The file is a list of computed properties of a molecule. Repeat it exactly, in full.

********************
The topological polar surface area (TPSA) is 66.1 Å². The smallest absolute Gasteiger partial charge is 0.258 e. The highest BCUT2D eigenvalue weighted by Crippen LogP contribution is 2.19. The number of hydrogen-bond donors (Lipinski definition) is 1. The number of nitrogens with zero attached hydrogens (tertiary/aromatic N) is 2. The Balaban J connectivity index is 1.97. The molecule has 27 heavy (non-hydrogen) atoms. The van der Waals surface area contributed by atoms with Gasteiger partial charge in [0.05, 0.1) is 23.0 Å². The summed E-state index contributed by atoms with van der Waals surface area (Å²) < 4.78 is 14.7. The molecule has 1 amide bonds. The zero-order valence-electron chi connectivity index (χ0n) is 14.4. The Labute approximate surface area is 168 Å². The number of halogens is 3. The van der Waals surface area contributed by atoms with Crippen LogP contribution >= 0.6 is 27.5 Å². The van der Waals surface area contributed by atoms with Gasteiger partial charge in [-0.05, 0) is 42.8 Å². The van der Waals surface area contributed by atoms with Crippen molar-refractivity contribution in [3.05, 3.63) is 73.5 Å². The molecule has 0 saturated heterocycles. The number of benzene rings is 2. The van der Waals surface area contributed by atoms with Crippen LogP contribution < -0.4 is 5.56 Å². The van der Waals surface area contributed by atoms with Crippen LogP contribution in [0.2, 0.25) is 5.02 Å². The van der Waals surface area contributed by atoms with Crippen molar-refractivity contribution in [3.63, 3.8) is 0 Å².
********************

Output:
The topological polar surface area (TPSA) is 66.1 Å². The smallest absolute Gasteiger partial charge is 0.258 e. The highest BCUT2D eigenvalue weighted by Crippen LogP contribution is 2.19. The number of hydrogen-bond donors (Lipinski definition) is 1. The number of nitrogens with zero attached hydrogens (tertiary/aromatic N) is 2. The Balaban J connectivity index is 1.97. The molecule has 27 heavy (non-hydrogen) atoms. The van der Waals surface area contributed by atoms with Gasteiger partial charge in [0.05, 0.1) is 23.0 Å². The summed E-state index contributed by atoms with van der Waals surface area (Å²) < 4.78 is 14.7. The molecule has 1 amide bonds. The zero-order valence-electron chi connectivity index (χ0n) is 14.4. The Labute approximate surface area is 168 Å². The number of halogens is 3. The van der Waals surface area contributed by atoms with Crippen LogP contribution >= 0.6 is 27.5 Å². The van der Waals surface area contributed by atoms with Gasteiger partial charge in [-0.05, 0) is 42.8 Å². The van der Waals surface area contributed by atoms with Crippen molar-refractivity contribution in [3.05, 3.63) is 73.5 Å². The molecule has 0 saturated heterocycles. The number of benzene rings is 2. The van der Waals surface area contributed by atoms with Crippen LogP contribution < -0.4 is 5.56 Å². The van der Waals surface area contributed by atoms with Crippen LogP contribution in [0.2, 0.25) is 5.02 Å². The van der Waals surface area contributed by atoms with Crippen molar-refractivity contribution in [3.63, 3.8) is 0 Å².